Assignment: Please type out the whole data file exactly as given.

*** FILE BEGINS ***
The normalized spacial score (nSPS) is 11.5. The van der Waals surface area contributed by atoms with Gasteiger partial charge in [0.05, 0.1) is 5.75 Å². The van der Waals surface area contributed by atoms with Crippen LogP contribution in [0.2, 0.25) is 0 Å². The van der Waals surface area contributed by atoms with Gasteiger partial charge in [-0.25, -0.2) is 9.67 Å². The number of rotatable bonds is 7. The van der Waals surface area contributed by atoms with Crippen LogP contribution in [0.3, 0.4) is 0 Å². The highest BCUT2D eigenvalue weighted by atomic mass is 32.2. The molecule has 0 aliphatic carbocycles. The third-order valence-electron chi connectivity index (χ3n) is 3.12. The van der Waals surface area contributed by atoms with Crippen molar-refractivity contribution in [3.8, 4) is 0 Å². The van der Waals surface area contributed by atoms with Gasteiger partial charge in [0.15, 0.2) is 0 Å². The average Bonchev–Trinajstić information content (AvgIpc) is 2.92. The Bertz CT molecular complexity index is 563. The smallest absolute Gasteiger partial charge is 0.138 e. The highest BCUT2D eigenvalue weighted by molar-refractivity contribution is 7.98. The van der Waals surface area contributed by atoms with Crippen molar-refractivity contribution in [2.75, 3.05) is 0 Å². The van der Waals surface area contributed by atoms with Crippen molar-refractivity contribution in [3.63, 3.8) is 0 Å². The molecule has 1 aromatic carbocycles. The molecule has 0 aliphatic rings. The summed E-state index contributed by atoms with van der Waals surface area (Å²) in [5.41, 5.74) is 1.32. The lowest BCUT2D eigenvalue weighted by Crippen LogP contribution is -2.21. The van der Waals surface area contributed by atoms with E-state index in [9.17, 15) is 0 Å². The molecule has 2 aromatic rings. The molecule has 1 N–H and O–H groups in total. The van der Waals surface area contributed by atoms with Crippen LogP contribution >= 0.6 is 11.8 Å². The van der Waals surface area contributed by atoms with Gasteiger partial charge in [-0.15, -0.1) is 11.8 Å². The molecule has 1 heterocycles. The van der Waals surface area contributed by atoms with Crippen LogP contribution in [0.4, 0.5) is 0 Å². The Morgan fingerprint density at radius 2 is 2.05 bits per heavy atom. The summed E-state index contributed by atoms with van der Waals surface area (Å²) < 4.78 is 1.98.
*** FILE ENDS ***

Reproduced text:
The normalized spacial score (nSPS) is 11.5. The van der Waals surface area contributed by atoms with Gasteiger partial charge in [0.05, 0.1) is 5.75 Å². The van der Waals surface area contributed by atoms with Crippen LogP contribution in [0.2, 0.25) is 0 Å². The van der Waals surface area contributed by atoms with Gasteiger partial charge in [-0.25, -0.2) is 9.67 Å². The number of rotatable bonds is 7. The van der Waals surface area contributed by atoms with Crippen LogP contribution in [0.3, 0.4) is 0 Å². The highest BCUT2D eigenvalue weighted by atomic mass is 32.2. The molecule has 0 aliphatic carbocycles. The third-order valence-electron chi connectivity index (χ3n) is 3.12. The van der Waals surface area contributed by atoms with Crippen molar-refractivity contribution in [3.8, 4) is 0 Å². The van der Waals surface area contributed by atoms with Gasteiger partial charge in [0.15, 0.2) is 0 Å². The average Bonchev–Trinajstić information content (AvgIpc) is 2.92. The Bertz CT molecular complexity index is 563. The smallest absolute Gasteiger partial charge is 0.138 e. The highest BCUT2D eigenvalue weighted by molar-refractivity contribution is 7.98. The van der Waals surface area contributed by atoms with Crippen molar-refractivity contribution in [2.75, 3.05) is 0 Å². The van der Waals surface area contributed by atoms with Crippen molar-refractivity contribution in [3.63, 3.8) is 0 Å². The molecule has 1 aromatic carbocycles. The molecule has 0 aliphatic rings. The summed E-state index contributed by atoms with van der Waals surface area (Å²) in [5.41, 5.74) is 1.32. The lowest BCUT2D eigenvalue weighted by Crippen LogP contribution is -2.21. The van der Waals surface area contributed by atoms with E-state index in [9.17, 15) is 0 Å². The molecule has 2 aromatic rings. The molecule has 1 N–H and O–H groups in total. The van der Waals surface area contributed by atoms with Crippen LogP contribution >= 0.6 is 11.8 Å². The van der Waals surface area contributed by atoms with Gasteiger partial charge in [-0.15, -0.1) is 11.8 Å². The molecule has 1 heterocycles. The van der Waals surface area contributed by atoms with Crippen LogP contribution in [0.4, 0.5) is 0 Å². The Morgan fingerprint density at radius 2 is 2.05 bits per heavy atom. The summed E-state index contributed by atoms with van der Waals surface area (Å²) < 4.78 is 1.98.